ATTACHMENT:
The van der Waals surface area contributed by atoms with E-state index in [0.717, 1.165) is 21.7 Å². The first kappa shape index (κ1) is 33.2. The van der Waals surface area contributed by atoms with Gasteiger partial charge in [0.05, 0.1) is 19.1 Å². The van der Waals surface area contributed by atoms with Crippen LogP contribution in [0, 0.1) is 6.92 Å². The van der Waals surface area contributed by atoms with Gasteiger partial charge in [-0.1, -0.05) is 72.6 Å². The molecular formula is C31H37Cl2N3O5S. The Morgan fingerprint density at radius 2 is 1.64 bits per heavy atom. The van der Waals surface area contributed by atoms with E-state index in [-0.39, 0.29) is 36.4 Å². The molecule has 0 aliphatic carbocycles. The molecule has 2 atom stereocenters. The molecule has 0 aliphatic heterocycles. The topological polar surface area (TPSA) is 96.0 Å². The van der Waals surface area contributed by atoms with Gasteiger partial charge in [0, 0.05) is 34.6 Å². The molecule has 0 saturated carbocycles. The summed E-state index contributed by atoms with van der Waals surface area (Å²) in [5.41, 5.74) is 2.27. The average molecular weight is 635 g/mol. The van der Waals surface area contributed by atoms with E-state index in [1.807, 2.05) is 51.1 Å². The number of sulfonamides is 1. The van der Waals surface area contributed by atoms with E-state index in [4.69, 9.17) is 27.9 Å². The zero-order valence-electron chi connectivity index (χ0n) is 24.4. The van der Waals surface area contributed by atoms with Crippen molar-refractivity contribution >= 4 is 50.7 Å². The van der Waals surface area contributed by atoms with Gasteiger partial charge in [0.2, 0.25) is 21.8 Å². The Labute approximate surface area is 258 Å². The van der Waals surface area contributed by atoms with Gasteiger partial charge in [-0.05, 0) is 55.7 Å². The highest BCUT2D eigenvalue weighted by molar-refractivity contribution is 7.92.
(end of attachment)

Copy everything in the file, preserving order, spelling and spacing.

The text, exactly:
The van der Waals surface area contributed by atoms with E-state index in [0.717, 1.165) is 21.7 Å². The first kappa shape index (κ1) is 33.2. The van der Waals surface area contributed by atoms with Gasteiger partial charge in [0.05, 0.1) is 19.1 Å². The van der Waals surface area contributed by atoms with Crippen LogP contribution in [0, 0.1) is 6.92 Å². The van der Waals surface area contributed by atoms with Gasteiger partial charge in [-0.1, -0.05) is 72.6 Å². The molecular formula is C31H37Cl2N3O5S. The Morgan fingerprint density at radius 2 is 1.64 bits per heavy atom. The van der Waals surface area contributed by atoms with E-state index in [-0.39, 0.29) is 36.4 Å². The molecule has 0 aliphatic carbocycles. The molecule has 2 atom stereocenters. The molecule has 0 aliphatic heterocycles. The topological polar surface area (TPSA) is 96.0 Å². The van der Waals surface area contributed by atoms with Gasteiger partial charge in [0, 0.05) is 34.6 Å². The molecule has 0 saturated carbocycles. The summed E-state index contributed by atoms with van der Waals surface area (Å²) in [5.41, 5.74) is 2.27. The average molecular weight is 635 g/mol. The van der Waals surface area contributed by atoms with E-state index in [1.807, 2.05) is 51.1 Å². The number of sulfonamides is 1. The van der Waals surface area contributed by atoms with E-state index in [4.69, 9.17) is 27.9 Å². The zero-order valence-electron chi connectivity index (χ0n) is 24.4. The van der Waals surface area contributed by atoms with Crippen molar-refractivity contribution >= 4 is 50.7 Å². The van der Waals surface area contributed by atoms with Gasteiger partial charge in [0.2, 0.25) is 21.8 Å². The Labute approximate surface area is 258 Å². The van der Waals surface area contributed by atoms with Gasteiger partial charge in [-0.05, 0) is 55.7 Å². The highest BCUT2D eigenvalue weighted by molar-refractivity contribution is 7.92.